Homophobic artists invited to perform at AIDS benefit concert



Pam Spaulding (hat-tipping Keith Boykin) asks a good question: "There is desperate need to educate minorities about HIV/AIDS, but why on earth would the music industry's non-profit arm LIFEBeat -- which is supposed to combat ignorance and homophobia surrounding HIV/AIDS with education -- sponsor an event featuring two artists who sing about killing gays and lesbians?"
LIFEbeat's sixth Hearts & Voices Concert Series benefit concert is a landmark event because it is bringing reggae artists together for the first time to face the issues surrounding HIV/AIDS next week, on July 18. This is a wonderful opportunity to reach an audience that needs a positive message, yet LIFEbeat is KNOWINGLY participating in the promotion of homophobic performers.
Beenie Man calls for hanging lesbians with a long piece of rope in his lyrics, and TOK encourages the burning and killing of gay men. From TOK's "Chi Chi Man":
From dem a par inna chi chi man car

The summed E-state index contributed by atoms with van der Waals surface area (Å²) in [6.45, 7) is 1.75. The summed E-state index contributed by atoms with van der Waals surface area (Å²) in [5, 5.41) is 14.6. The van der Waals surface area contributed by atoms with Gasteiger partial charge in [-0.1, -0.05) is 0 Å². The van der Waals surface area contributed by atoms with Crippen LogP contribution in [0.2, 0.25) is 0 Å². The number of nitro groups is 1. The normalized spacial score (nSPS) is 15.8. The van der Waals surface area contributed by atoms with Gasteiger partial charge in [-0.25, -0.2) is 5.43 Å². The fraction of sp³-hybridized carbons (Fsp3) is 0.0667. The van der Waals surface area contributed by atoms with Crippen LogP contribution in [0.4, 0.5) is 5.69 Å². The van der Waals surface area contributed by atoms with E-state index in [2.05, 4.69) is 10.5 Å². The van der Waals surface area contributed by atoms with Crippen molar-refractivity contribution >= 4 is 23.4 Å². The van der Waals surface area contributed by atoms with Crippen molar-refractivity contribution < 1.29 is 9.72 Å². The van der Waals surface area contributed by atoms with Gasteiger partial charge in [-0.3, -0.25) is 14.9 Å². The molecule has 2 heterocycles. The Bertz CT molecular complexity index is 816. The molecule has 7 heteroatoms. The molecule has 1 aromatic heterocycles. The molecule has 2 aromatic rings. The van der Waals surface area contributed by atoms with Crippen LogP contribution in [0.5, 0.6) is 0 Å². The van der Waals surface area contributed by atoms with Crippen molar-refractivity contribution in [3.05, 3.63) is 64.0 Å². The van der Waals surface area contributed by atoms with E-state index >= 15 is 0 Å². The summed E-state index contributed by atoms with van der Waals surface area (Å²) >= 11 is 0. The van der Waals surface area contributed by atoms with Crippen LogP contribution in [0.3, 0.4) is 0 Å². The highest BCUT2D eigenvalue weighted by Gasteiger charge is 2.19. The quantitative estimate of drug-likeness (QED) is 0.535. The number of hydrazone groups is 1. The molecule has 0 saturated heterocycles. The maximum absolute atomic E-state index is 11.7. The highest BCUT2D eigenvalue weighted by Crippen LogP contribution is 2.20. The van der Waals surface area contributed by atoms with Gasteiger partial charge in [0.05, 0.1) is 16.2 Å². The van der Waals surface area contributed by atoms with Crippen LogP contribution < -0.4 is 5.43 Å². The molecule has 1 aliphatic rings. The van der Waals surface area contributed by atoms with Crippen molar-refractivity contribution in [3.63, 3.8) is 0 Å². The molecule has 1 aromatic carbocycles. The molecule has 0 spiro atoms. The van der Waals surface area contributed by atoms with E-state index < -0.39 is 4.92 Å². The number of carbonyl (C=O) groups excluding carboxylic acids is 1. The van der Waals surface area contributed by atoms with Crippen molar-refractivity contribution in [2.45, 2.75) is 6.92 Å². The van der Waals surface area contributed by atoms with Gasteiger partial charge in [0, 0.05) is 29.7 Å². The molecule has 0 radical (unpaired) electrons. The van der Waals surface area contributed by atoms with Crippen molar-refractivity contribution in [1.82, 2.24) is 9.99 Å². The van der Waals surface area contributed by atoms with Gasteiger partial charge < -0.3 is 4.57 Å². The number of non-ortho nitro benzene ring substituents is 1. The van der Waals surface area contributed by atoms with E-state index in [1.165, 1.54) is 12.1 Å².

Blaze di fire mek we bun dem!!!! (Bun dem!!!!)
From dem a drink inna chi chi man bar
Blaze di fire mek we dun dem!!!! (Dun dem!!!!)
The folks at LIFEBeat have lost their minds.
When Boykin emailed LIFEBeat's executive director John Canelli to ask about the strange decision to feature artists who advocate taking the lives of gays and lesbians at a concert designed ostensibly to save lives, Canelli replied that LIFEBeat "wanted to reach out to that segment of the community by using artists who could connect with them" and that it's "not his job" to address performers' homophobia.

Interestingly, he also told Boykin, "We didn't make the decision blindly. We knew there would be controversy." To this cynical ex-marketing director, that comes uncomfortably close to sounding like a deliberate decision to raise the profile of the concert -- which is a fair enough marketing ploy until your desire to generate buzz actually starts to undermine the cause. Trading in on the infamy of virulently anti-gay performers to rachet up awareness of a concert whose proceeds are meant in part to save lives in the LGBT community is, to put it lightly, bad form.

Pam has a list of bloggers and media outlets covering the issue here, and contact information here. Also at Keith Boykin's here.
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